1975 World Putting Champion
By: Howard Ward
Columbus, OH (PPA Course) - Gary Miller began the "Week of the
World" as just another putter. He finished it as the Professional
Putters Association World Champion and perhaps the richest meter reader
As the PPA touring Pros neared their Utopia in Columbus, Ohio, the
legend of Dan Anders was growing with each qualifying tournament. The
Golden Boy from St. Petersburg, Florida was drawing raves with his
flashing smile as well as his deadly putter. The other pros were sitting
up nights trying to come up with some way to stop the blond 20-year-old
college student with the magnetic personality.
It was left up to unsung Miller to un-track the Anders' Express,
however, and he did it not once, but twice, on his way to the $50,000
The showdown match came on a sweltering Friday afternoon on a
rain-soaked PPA course which figured to give the two young fortune
seekers a lot of problems.
Miller was bothered by the adverse conditions to the extent that he
shot an 11 on the front nine with seven aces and was riding high with a
three-hole lead. Anders made a gallant effort to make up the deficit on
the back, but could never close the gap nearer than two holes. His dream
of a 50-grand payday was ended when he took a deuce on the 16th hole and
watched helplessly as the cool Miller rolled in an ace to close the
match out 3 and 2.
It was an emotional week for the slim Miller, a three-year member of
the PPA who came to Columbus showing only $1,500 in prize money for his
He tried to qualify for the World quarterfinals in Sunday's Northern
Regionals and saw his hopes dashed hurriedly as Charlie Davis of
Winston-Salem, NC, bumped him off in sudden death in the first round.
Miller's wife, Sharlene, had to return to work in Atlanta Monday
afternoon, so he decided he might as well make her flight home an
In the opening round of the Central Regionals, He nipped Euclid,
Ohio's Bill Baus 2 and 1.
Then he nailed Albuquerque, New Mexico's Don Lewis with a 4 and 3
decision, only to draw the red-hot Anders as an opponent.
"That's it for Miller," the wise guys smirked. But when the
smoke had cleared, the unbelievable had occurred. Miller couldn't miss
and once he had Anders down, took charge in a way which should have
served as a premonition of things to come. With eight holes left,
Anders' chimes had been rung and the unheralded Miller was only one
match away from his quarterfinals berth. A goal even he had to admit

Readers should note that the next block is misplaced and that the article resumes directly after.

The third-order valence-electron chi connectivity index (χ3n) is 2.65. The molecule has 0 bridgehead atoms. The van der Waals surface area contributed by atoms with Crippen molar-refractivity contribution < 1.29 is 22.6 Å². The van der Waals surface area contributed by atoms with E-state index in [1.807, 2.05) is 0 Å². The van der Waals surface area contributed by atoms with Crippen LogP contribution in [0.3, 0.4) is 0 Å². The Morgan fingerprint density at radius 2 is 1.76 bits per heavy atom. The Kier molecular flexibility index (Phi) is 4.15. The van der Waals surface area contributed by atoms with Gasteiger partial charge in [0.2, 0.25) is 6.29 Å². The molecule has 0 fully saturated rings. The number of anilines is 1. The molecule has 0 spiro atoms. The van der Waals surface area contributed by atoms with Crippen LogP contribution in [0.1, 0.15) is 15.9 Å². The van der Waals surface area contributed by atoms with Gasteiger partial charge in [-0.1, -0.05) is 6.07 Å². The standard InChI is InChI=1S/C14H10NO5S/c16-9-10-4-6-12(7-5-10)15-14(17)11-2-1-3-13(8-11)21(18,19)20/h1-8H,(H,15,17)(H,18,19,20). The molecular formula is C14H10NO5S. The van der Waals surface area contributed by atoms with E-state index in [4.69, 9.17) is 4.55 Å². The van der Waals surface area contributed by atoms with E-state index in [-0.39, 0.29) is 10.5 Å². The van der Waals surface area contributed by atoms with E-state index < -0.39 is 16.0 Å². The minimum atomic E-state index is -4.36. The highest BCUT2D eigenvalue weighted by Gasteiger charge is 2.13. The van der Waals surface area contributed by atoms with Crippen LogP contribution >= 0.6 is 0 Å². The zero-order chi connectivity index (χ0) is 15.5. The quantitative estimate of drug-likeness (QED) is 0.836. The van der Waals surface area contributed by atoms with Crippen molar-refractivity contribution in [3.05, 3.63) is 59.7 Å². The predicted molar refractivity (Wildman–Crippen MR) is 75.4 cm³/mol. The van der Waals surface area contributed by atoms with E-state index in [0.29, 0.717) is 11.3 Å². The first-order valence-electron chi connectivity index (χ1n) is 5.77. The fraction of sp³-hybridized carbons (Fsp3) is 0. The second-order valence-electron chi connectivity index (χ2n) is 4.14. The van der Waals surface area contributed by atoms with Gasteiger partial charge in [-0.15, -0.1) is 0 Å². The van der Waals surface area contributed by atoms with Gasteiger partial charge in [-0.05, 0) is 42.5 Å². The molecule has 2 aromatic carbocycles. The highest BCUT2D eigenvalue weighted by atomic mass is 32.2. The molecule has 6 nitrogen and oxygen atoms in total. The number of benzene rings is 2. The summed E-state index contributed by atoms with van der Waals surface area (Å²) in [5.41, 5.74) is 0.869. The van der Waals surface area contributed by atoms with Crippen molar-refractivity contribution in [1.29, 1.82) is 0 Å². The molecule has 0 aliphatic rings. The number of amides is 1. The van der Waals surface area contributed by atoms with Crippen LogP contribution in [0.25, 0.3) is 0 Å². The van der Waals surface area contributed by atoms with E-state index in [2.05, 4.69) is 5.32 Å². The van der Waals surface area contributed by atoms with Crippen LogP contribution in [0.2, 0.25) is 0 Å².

would have appeared unattainable a few hours before.
Standing between Miller and that dream was a mountain of reality in
the form of Duane Hilbers, PPA pro from Omaha, Nebraska. However,
Hilbers, another quiet man was making a lot of noise with his putter in
this $320,000 event, was on a hot streak. He had knocked off Euclid,
Ohio's Ray Browning, Baltimore, Maryland's Buddy Taylor, and Steve Lyon
from Greensboro, NC, in earlier matches and was functioning like a
machine from his widespread stance.
The Miller-Hilbers match was a classic in itself. With both players
putting with such deliberation that the other two finalist seeking
quarterfinals berths, Dave Taylor also from Baltimore and Jim Borchelt,
from Cincinnati, reeled off 33 holes while they played on 16. First one
and then the other would take the lead and it went into the 36th hole
With Sharlene in the bleachers agonizing to the point that her nails
were buried in the shoulder of first-day qualifier Gerald Knott, Miller
showed his poise by ramming home his tee shot on the tough finishing
hole. Hilbers missed and a champion was on his way.
Anders, apparently left only more determined by his thrashing in the
Central Division, cam back on Tuesday to fight hi way through four
matches for one of the Southern berths.
While boyhood friend Gary English of Orlando was battling his way to
the other Southern quarterfinal spot, Anders ripped off Ray Browning in
the first match, then ran into a real hurdle in defending World Champion
Mike Baldoza, a frustrated young man who was using up his final
The duel was everything expected as two 20-year-old sharp-shooters
fought to a dead heat for 36 holes. But it ended on the 37th with Anders
acing for sudden victory.
With that formality out of the way, Anders knocked off Roger Moore
from Atlanta and Mike Peter of Houston and made it into the final eight.
The field was completed on Wednesday when two-time World runner-up
and 14-year veteran Charles McIntosh, and dark horse Wesley Beck from
Atlanta, Georgia claimed the Western Regional spots.